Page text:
Brazilian researchers identify genes in sorghum that potentiate tolerance to aluminum
Dec. 28, 2018
Researchers from the Brazilian Agricultural Research Corporation (Embrapa), in partnership with the Federal University of Viçosa (UFV), identified two new genes that potentiate plant tolerance to aluminum in sorghum.
The Brazilian discovery was revealed in an article published in the Proceedings of the National Academy of Sciences of the USA (PNAS) of the United States Academy of Sciences, titled, "Repeat variants for the SbMATE transporter protect sorghum roots from aluminum toxicity by transcriptional interplay in cis and trans”.
The two genes identified increase the effect of another gene, known as “SbMATE,” which causes plants to tolerate toxic aluminum in acidic soils.
These two isolated genes, called transcription factors, sense the presence of aluminum, and their effects increase when tolerance is required. In the absence of the chemical, the effects of the two genes are reduced, which also decreases the action of the SbMATE gene.
"We believe that this is the result of an evolutionary mechanism to avoid loss of energy in the form of organic carbon, when there are no aluminum stresses," said Embrapa Milho and Sorgo (MG) investigator Jurandir Vieira de Magalhães, who led the research, in partnership with Professor Elizabeth Fontes from the Federal University of Viçosa (UFV).
This result is especially important, as the soil of the Brazilian Cerrado is acidic, due to the presence of aluminum, which damages the root system of plants and reduces crop productivity. As well as Brazil, this problem is also common in tropical regions, such as in Africa and Asia.
Greater drought tolerance
The tolerance of crops to aluminum is closely related to the plant's ability to tolerate drought, because when the roots of crops are damaged by aluminum, they do not go deep into the soil. A damaged root system reduces the absorption capacity of water and nutrients, which causes loss of crop productivity in. This problem is common during summer periods, which occur frequently in the Brazilian Cerrado region.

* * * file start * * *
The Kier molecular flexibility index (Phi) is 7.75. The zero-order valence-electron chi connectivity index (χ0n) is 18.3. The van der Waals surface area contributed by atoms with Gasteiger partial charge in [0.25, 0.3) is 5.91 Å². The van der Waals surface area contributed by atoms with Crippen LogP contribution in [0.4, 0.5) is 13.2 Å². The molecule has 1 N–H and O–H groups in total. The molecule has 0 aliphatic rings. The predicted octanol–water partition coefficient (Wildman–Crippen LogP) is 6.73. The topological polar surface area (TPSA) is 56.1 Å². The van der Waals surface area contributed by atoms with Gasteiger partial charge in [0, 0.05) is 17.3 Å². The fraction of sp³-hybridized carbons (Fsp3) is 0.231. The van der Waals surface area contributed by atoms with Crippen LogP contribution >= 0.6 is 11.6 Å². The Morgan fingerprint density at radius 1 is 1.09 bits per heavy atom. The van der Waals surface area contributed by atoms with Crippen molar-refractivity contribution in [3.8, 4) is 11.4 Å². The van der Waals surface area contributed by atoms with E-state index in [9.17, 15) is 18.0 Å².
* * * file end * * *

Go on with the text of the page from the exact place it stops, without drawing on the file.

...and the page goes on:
"Embrapa also conducted the research to identify drought-tolerant cultivars. For over 20 years, the first aluminium-tolerant crops were identified by researchers Robert Schaffert when improving sorghum, and Elton Gama and Ricardo Magnavacca in the breeding of corn," Magalhães said.
Advancement in the breeding process
The intention of the research was to create a technology that will make a molecular diagnosis of tolerance to aluminium, even in a germplasm bank with hundreds or even thousands of accesses, to facilitate the work of breeders in identifying tolerance.
This research can also be used in cross-breeding programs, to produce aluminium-tolerant cultivars. "The study will create a genetic information system. Now, with knowledge of these genes and by developing new molecular tests, we can help breeders cross-breed, with greater precision, aluminium-tolerant sorghum cultivars for acidic soils," Magalhães added.
For Magalhães, two outcomes of the research stand out. "Now, considering the new genes, we can more accurately predict if a genotype is going to be tolerant or sensitive to aluminium. And we can also maximize the efficiency of the SbMATE gene, to increase the yield of sorghum grown on acidic soils," he said in conclusion.
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